... snapped. 'My girls are happy,' he thought. 'If I am not—what does it matter? If my faith and my convictions mean nothing to them—why should they follow? I must and will not feel lonely. I ought to have the sense of God present, to feel His hand in mine. If I cannot, what use am I—what use to the poor fellows in there, what use in ...
— Forsyte Saga • John Galsworthy

... the crackers, gave him an awful drink of rum, and told him if he would take them as a present and quit he would confer a favor. And he did. After emptying the crackers in his pockets and smacking his lips over the rum, he went to the door, and as he opened ...
— Elbow-Room - A Novel Without a Plot • Charles Heber Clark (AKA Max Adeler)

... yard long, and two fingers broad, which are written with a sharpe iron made for that purpose, and in those leaues are their supplications written, and with their supplications, they haue in their hands a present or gift, according to the waightines of their matter. Then come the secretaries downe to read these supplications, taking them and reading them before the king, and if the king think it good to do to them that fauour or iustice that they demaund, then he commandeth to ...
— The Principal Navigations, Voyages, Traffiques, - and Discoveries of The English Nation, Volume 9 - Asia, Part 2 • Richard Hakluyt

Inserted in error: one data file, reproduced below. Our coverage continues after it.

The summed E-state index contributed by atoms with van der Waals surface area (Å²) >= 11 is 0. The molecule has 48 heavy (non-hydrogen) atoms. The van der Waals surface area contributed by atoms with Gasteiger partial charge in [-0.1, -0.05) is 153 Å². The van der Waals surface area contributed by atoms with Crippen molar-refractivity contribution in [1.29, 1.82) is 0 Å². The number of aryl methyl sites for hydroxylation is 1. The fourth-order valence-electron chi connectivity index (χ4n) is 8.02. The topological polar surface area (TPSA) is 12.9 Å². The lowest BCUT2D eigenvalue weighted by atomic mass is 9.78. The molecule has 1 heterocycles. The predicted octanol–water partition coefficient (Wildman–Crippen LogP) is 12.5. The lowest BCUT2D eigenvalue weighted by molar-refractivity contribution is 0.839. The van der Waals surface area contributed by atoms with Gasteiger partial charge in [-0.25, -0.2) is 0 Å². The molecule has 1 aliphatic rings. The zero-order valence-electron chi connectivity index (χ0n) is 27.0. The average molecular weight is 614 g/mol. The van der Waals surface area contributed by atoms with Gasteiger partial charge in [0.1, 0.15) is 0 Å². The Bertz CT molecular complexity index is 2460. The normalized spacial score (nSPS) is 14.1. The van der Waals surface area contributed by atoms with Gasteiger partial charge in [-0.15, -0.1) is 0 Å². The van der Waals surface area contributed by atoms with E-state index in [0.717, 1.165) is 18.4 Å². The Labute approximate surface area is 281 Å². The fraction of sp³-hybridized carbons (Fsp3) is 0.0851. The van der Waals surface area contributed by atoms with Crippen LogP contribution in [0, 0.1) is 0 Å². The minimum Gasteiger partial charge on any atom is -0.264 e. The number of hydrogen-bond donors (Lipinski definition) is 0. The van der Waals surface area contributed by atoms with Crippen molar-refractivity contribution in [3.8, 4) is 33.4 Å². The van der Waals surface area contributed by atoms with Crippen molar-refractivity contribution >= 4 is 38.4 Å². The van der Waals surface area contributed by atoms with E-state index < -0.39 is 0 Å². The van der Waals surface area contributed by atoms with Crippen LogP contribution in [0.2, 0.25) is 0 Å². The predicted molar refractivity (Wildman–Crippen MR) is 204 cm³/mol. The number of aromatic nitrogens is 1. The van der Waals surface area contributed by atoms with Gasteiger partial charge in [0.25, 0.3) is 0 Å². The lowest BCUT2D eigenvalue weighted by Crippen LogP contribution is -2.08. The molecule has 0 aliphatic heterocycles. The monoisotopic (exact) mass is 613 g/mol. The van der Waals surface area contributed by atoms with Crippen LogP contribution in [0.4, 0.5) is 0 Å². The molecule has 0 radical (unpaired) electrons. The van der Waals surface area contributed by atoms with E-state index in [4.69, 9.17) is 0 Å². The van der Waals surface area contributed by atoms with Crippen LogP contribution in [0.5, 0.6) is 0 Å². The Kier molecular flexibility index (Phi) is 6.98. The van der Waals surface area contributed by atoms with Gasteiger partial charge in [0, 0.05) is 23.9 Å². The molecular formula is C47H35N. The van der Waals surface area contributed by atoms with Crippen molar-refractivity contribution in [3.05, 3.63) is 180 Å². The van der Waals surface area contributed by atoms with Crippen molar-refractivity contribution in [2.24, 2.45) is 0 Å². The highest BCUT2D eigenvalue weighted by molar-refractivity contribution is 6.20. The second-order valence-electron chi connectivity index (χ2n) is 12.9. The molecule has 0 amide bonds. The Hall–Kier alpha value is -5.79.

... "first-nighters" do not always count and that they are sometimes false prophets, and yet he could not suppress a growing exaltation as the beautiful auditorium filled with men and women such as he had himself often called "representative," and, best of all, many of the city's artists and literarians were present. ...
— The Light of the Star - A Novel • Hamlin Garland

... preparations for the former could be made in a week, while the latter would require a month or six weeks. Similar discussions were held on the eleventh and twelfth, and finally, on January 13, by which date General McClellan had sufficiently recovered to be present. McClellan took no pains to hide his displeasure at the proceedings, and ventured no explanation when the President asked what and when anything could be done. Chase repeated the direct interrogatory to McClellan himself, inquiring what he intended doing with his army, and when he intended ...
— A Short Life of Abraham Lincoln - Condensed from Nicolay & Hay's Abraham Lincoln: A History • John G. Nicolay

... sluggish stream different enough from the sparkling waters which came down by the old camp below Waldron's Ridge. McCook's corps, they said, having crossed the Tennessee below Chattanooga and advanced southward on the western side of the Lookout range, was to come through a gap opposite our present position and join us. Then the army, being together once more, and having gained Chattanooga by McCook's flank movement, would return to that point. To get Chattanooga was the object of the campaign, and the movements since we crossed the river were ...
— Lippincott's Magazine of Popular Literature and Science - Vol. XVII, No. 102. June, 1876. • Various